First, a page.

Coal liquefaction

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Coal liquefaction is a general term referring to a family of processes for producing liquid fuels from coal. Specific liquefaction technologies generally fall into two categories: direct (DCL) and indirect liquefaction (ICL) processes. Indirect liquefaction processes generally involve gasification of coal to a mixture of carbon monoxide and hydrogen (syngas) and then using a process such as Fischer–Tropsch process to convert the syngas mixture into liquid hydrocarbons. By contrast, direct liquefaction processes convert coal into liquids directly, without the intermediate step of gasification, by breaking down its organic structure with application of solvents or catalysts in a high pressure and temperature environment. Since liquid hydrocarbons generally have a higher hydrogen-carbon molar ratio than coals, either hydrogenation or carbon-rejection processes must be employed in both ICL and DCL technologies.

As coal liquefaction generally is a high-temperature/high-pressure process, it requires a significant energy consumption and, at industrial scales (thousands of barrels/day), multi-billion dollar capital investments. Thus, coal liquefaction is only economically viable at historically high oil prices, and therefore presents a high investment risk.

Methods[edit]

The liquefaction processes are classified as direct conversion to liquids processes and indirect conversion to liquids processeses. Direct processes are carbonization and hydrogenation.[1]

Hydrogenation processes[edit]

One of the main methods of direct conversion of coal to liquids by hydrogenation process is the Bergius process, developed by Friedrich Bergius in 1913. In this process, dry coal is mixed with heavy oil recycled from the process. Catalyst is typically added to the mixture. The reaction occurs at between 400 °C (752 °F) to 500 °C (932 °F) and 20 to 70 MPa hydrogen pressure. The reaction can be summarized as follows:[1]

n C + (n + 1) H2 → CnH2 n + 2

After World War I several plants based on this technology were built in Germany; these plants were extensively used during World War II to supply Germany with fuel and lubricants.[2] The Kohleoel Process, developed in Germany by Ruhrkohle and VEBA, was used in the demonstration plant with the capacity of 200 ton of lignite per day, built in Bottrop, Germany. This plant operated from 1981 to 1987. In this process, coal is mixed with a recycle solvent and iron catalyst. After preheating and pressurizing, H2 is added. The process takes place in a tubular reactor at the pressure of 300 bar and at the temperature of 470 °C (880 °F).[3] This process was also explored by SASOL in South Africa.

In 1970-1980s, Japanese companies Nippon Kokan, Sumitomo Metal Industries and Mitsubishi Heavy Industries developed the NEDOL process. In this process, coal is mixed with a recycled solvent and a synthetic iron-based catalyst; after preheating, H2 is added. The reaction takes place in a tubular reactor at a temperature between 430 °C (810 °F) and 465 °C (870 °F) at the pressure 150-200 bar. The produced oil has low quality and requires intensive upgrading.[3] H-Coal process, developed by Hydrocarbon Research, Inc., in 1963, mixes pulverized coal with recycled liquids, hydrogen and catalyst in the ebullated bed reactor. Advantages of this process are that dissolution and oil upgrading are taking place in the single reactor, products have high H/C ratio, and a fast reaction time, while the main disadvantages are high gas yield (this is basically a thermal cracking process), high hydrogen consumption, and limitation of oil usage only as a boiler oil because of impurities.[4]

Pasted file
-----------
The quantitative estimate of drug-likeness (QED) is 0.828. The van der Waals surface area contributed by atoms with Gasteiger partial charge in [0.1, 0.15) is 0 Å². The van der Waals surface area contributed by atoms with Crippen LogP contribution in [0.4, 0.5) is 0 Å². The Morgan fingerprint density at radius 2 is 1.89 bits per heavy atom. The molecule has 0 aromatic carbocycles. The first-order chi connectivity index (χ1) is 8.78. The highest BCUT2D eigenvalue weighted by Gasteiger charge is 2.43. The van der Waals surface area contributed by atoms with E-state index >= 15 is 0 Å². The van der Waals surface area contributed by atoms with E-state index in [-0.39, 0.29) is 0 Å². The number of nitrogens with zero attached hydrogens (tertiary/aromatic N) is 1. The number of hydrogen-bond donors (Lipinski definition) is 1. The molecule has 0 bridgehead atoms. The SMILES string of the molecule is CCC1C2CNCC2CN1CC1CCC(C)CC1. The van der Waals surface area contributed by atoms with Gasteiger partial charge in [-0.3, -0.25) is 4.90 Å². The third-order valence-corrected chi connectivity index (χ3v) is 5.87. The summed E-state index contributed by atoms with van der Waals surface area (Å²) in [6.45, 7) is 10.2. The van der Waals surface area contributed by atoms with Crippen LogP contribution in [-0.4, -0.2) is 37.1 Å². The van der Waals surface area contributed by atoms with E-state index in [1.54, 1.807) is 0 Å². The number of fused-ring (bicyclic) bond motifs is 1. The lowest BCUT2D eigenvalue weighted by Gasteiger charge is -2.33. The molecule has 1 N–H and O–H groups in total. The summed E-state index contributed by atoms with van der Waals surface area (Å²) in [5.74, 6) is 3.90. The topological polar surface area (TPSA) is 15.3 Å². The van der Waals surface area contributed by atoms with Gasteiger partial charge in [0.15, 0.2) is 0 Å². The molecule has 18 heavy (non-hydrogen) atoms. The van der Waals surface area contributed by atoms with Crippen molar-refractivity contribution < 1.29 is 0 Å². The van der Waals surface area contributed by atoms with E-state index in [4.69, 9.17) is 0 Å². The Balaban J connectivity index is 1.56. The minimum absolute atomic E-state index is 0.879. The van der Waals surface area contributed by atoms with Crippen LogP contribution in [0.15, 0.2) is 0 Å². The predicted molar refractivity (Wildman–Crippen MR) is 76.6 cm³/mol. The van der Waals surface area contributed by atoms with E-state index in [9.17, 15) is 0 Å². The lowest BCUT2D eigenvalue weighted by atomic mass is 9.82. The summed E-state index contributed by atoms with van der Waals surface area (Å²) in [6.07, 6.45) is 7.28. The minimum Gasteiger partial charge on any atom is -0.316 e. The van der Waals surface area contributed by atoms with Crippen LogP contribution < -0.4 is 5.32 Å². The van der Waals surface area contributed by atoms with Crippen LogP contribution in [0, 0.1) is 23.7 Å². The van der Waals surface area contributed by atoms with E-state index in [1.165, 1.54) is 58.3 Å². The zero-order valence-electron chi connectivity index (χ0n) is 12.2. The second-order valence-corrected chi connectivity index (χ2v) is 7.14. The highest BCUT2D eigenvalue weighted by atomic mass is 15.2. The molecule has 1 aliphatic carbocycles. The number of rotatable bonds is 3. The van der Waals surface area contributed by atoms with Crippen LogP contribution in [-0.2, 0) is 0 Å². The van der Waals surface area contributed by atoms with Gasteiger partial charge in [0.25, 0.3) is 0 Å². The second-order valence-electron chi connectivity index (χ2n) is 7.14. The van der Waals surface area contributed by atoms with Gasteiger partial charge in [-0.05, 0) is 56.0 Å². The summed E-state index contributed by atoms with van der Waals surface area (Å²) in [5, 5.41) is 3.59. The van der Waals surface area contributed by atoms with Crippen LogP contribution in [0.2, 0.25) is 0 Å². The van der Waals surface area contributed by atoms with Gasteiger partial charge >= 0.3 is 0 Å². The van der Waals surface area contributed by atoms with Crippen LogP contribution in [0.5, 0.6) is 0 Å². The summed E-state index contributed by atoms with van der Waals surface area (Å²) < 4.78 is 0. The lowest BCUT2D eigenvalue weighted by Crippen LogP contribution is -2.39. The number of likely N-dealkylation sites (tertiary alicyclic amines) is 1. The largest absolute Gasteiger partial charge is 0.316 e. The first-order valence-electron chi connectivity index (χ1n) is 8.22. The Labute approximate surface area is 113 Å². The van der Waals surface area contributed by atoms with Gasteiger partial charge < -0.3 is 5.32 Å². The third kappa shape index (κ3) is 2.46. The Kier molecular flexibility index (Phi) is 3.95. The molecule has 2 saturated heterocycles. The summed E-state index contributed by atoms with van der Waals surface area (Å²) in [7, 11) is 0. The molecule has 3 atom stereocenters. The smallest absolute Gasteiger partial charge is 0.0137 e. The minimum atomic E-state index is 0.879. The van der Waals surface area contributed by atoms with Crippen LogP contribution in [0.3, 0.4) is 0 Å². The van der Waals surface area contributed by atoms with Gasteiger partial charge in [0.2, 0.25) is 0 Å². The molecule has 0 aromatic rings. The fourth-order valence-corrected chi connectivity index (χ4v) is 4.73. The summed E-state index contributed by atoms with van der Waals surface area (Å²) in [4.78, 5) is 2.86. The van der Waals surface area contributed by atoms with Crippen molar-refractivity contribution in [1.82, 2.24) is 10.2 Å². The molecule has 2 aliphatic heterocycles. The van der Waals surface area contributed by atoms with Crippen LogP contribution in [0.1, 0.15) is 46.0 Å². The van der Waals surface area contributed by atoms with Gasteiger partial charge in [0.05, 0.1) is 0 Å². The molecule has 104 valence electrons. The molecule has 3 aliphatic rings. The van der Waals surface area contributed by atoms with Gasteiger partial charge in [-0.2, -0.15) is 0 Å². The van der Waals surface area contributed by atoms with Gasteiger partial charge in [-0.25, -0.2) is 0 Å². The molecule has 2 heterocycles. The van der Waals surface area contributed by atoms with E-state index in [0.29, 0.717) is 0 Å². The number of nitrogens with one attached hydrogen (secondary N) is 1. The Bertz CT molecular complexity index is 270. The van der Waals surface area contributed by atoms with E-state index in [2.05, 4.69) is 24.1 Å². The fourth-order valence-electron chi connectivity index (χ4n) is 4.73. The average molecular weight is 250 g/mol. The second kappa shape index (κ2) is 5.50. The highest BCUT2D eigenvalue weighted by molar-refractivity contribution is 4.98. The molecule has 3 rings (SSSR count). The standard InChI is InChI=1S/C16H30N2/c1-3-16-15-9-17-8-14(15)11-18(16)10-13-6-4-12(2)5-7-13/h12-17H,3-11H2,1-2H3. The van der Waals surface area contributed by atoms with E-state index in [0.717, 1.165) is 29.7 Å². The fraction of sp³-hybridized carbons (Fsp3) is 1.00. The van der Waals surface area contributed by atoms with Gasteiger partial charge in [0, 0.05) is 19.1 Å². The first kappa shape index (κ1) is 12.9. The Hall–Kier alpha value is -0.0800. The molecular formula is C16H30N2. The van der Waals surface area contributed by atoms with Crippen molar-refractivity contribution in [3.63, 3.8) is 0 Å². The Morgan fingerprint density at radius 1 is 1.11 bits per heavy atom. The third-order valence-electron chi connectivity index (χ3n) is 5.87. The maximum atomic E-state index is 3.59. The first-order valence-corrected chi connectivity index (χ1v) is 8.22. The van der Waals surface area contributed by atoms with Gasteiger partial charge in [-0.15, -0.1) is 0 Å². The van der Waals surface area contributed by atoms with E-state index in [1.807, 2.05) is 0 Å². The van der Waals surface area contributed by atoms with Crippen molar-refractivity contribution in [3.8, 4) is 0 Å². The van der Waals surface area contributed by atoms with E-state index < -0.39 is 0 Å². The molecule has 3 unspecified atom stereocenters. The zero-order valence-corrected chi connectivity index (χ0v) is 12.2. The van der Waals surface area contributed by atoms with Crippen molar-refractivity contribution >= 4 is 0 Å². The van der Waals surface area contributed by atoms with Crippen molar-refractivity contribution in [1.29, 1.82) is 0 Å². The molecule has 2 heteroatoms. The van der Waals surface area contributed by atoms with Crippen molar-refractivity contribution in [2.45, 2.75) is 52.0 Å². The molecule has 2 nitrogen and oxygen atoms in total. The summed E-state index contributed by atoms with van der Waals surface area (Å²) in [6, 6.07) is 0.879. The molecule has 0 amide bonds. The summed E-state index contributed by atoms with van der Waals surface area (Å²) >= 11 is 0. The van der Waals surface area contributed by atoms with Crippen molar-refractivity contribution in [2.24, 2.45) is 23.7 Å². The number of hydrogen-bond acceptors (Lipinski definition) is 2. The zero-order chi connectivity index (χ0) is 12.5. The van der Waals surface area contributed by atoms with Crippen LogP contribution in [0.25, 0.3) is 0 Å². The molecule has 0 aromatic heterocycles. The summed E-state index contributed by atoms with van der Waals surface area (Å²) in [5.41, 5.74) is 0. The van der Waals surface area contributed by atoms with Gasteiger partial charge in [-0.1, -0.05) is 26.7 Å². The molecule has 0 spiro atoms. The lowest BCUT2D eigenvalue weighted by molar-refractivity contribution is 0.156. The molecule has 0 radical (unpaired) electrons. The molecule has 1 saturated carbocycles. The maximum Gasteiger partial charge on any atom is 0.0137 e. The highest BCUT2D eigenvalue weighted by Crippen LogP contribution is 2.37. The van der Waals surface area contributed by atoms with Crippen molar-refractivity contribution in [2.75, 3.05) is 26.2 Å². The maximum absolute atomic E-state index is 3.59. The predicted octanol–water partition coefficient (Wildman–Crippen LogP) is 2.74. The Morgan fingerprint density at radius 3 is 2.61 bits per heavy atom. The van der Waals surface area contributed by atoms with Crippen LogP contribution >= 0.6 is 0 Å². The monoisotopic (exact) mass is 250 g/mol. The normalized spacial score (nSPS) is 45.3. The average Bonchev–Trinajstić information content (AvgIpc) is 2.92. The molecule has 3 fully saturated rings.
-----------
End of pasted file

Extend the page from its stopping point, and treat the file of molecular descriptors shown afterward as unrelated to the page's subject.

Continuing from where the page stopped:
The SRC-I and SRC-II (Solvent Refined Coal) processes were developed by Gulf Oil and implemented as pilot plants in the United States in the 1960s and 1970s.[3] The Nuclear Utility Services Corporation developed hydrogenation process which was patented by Wilburn C. Schroeder in 1976. The process involved dried, pulverized coal mixed with roughly 1wt% molybdenum catalysts.[1] Hydrogenation occurred by use of high temperature and pressure synthesis gas produced in a separate gasifier. The process ultimately yielded a synthetic crude product, Naphtha, a limited amount of C3/C4 gas, light-medium weight liquids (C5-C10) suitable for use as fuels, small amounts of NH3 and significant amounts of CO2.[5] Other single-stage hydrogenation processes are the Exxon Donor Solvent Process, the Imhausen High-pressure Process, and the Conoco Zinc Chloride Process.[3]

There are also a number of two-stage direct liquefaction processes; however, after the 1980s only the Catalytic Two-stage Liquefaction Process, modified from the H-Coal Process; the Liquid Solvent Extraction Process by British Coal; and the Brown Coal Liquefaction Process of Japan have been developed.[3]

Shenhua, a Chinese coal mining company, decided in 2002 to build a direct liquefaction plant in Inner Mongolia, with barrel capacity of 20 thousand barrels per day (3.2×10^3 m3/d). First tests were implemented at the end of 2008. A second and longer test campaign was started in October 2009.

Chevron Corporation developed a process invented by Joel W. Rosenthal called the Chevron Coal Liquefaction Process (CCLP).[6] It is unique due the close-coupling of the non-catalytic dissolver and the catalytic hydroprocessing unit. The oil produced had properties that were unique when compared to other coal oils; it was lighter and had far fewer heteroatom impurities. The process was scaled-up to the 6 ton per day level, but not proven commercially.

Pyrolysis and carbonization processes[edit]

A number of carbonization processes exist. The carbonization conversion occurs through pyrolysis or destructive distillation, and it produces condensable coal tar, oil and water vapor, non-condensable synthetic gas, and a solid residue-char. The coal tar and oil are then further processed by hydrotreating to remove sulfur and nitrogen species, after which they are processed into fuels.[4]